Senators oppose sales tax bill
Great Falls Tribune
‘Fairness Act’ voted on today
WASHINGTON – A bipartisan Internet sales-tax bill is expected to sail through the Senate today, much to the chagrin of Montana Sens. Max Baucus and Jon Tester.
The Democratic lawmakers oppose the Marketplace Fairness Act, which would allow other states to require Montana-based small businesses that sell products online to collect sales taxes when selling to customers from that state.
Montana wouldn’t see a dime because it doesn’t have a state sales tax. Alaska, Delaware, New Hampshire and Oregon are the four other states without state sales taxes.
Baucus and Tester say the measure represents a huge burden for small businesses because it would require them to collect sales taxes for up to 9,600 other states, cities and municipalities.
“This bill forces small businesses across the country to spend time and resources they should be using to create jobs, jumping through new bureaucratic hoops,” Baucus said. “In Montana, it forces our small businesses to play tax collector for other states – with absolutely no benefit to them.”
Lance Trebesch, CEO of TicketPrinting.com in Harlowton, said the extra work this legislation would create would eat into his profits.
“Small businesses in Montana like mine rely on Internet sales for much of our business,” he said. “This bill would fundamentally hurt my bottom line.”
Montana has maintained a budget surplus despite the economic downturn. Tester said on the Senate floor that it was “insulting” other states couldn’t manage their budgets better without reaching into the pockets of Montana’s businesses.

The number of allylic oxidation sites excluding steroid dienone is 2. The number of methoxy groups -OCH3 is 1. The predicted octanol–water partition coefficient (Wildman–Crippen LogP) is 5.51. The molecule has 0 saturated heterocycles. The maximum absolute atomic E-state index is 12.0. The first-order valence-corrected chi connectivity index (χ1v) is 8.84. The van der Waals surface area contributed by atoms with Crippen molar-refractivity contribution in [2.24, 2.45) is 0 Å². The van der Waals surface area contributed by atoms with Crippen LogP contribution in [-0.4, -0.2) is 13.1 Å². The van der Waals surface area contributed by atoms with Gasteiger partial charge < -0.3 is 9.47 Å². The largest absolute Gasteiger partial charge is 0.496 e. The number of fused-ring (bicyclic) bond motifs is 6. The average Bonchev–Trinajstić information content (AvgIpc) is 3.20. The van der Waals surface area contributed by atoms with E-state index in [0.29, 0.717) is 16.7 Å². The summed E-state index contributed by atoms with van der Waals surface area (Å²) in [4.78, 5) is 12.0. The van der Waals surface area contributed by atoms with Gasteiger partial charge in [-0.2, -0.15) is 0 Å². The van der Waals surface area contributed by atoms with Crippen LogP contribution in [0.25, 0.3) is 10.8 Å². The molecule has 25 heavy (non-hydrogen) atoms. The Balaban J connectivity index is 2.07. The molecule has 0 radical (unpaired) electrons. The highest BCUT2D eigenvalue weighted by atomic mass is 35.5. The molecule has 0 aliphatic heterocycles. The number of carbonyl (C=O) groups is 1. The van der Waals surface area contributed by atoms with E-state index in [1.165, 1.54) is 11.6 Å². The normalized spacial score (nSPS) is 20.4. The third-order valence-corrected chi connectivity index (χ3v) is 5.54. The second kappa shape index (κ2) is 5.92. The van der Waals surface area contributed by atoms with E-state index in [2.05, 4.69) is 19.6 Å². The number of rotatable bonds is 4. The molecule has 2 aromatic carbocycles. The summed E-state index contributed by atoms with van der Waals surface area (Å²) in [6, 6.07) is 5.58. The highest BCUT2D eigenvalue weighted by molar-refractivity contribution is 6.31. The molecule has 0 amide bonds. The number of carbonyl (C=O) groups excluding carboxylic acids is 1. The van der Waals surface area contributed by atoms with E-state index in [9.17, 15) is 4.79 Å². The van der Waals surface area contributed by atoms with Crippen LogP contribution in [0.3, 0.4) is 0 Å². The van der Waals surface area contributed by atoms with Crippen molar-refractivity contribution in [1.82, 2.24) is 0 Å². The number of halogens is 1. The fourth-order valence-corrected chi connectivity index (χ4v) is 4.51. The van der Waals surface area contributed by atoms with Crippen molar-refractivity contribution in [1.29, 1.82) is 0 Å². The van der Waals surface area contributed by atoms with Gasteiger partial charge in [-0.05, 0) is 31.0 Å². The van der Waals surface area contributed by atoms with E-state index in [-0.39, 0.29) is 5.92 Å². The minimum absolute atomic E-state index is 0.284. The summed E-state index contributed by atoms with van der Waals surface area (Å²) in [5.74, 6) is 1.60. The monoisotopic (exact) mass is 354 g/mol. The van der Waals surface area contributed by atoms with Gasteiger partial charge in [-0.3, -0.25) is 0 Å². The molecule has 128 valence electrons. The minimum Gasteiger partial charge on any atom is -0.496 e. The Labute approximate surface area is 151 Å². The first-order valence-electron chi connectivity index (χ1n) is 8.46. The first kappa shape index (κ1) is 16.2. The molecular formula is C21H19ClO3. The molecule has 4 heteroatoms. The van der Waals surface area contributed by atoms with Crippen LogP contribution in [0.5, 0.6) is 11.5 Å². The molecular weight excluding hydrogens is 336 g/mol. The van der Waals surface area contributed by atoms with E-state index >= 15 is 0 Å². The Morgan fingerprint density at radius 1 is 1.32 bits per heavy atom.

“In Montana, our budget has a surplus because we’ve handled our money wisely,” he said. “We don’t have a sales tax and have twice voted against having one. This bill would impose new tax burdens on small businesses and create more bureaucracy and more accountants. It’s bad policy that will fundamentally alter the rights of states.”
The Senate voted 74-23 on April 24 to move the Marketplace Fairness Act to the floor for a vote today. Both Montana senators voted against the measure, but their opposition isn’t likely to be enough to stop the bill from passing.
The bill would exempt sellers with less than $1 million in out-of-state sales a year from collecting state sales taxes. Ebay, one of the bill’s largest opponents, wants businesses with fewer than 50 employees, or those with up to $10 million in sales to be exempt.
Supporters of the Senate bill, introduced by Sen. Mike Enzi, R-Wyo., include President Barack Obama, a majority of Senate Democrats, labor groups, many state legislatures and the National Governors Association.
“The continued disparity between online retailers and Main Street businesses is shuttering stores and undermining state budgets. The Senate has the opportunity now to level the playing field with 21st century rules for all retailers,” the governors’ group said in a recent letter.
A national law is necessary to make sure online companies collect state sales taxes just as brick-and-mortar retailers have to, supporters say. According to the National Conference of State Legislatures, states lost about $24 billion in uncollected sales tax revenue in fiscal 2012. Since Montana doesn’t collect sales taxes, it didn’t lose any revenue.
Critics say the proposal would increase the tax burden on consumers and raise online prices. Some argue it’s an unnecessary government intrusion into e-commerce.
If approved, the Marketplace Fairness Act would overturn a 1992 Supreme Court ruling that required brick-and-mortar retailers to comply with state sales-tax laws but exempted other businesses, reasoning that the latter would find it too difficult to comply with myriad state tax laws.
The bill still would need to pass the House to become law. A similar measure there hasn’t advanced since Rep. Steve Womack, R-Ark., introduced it in February.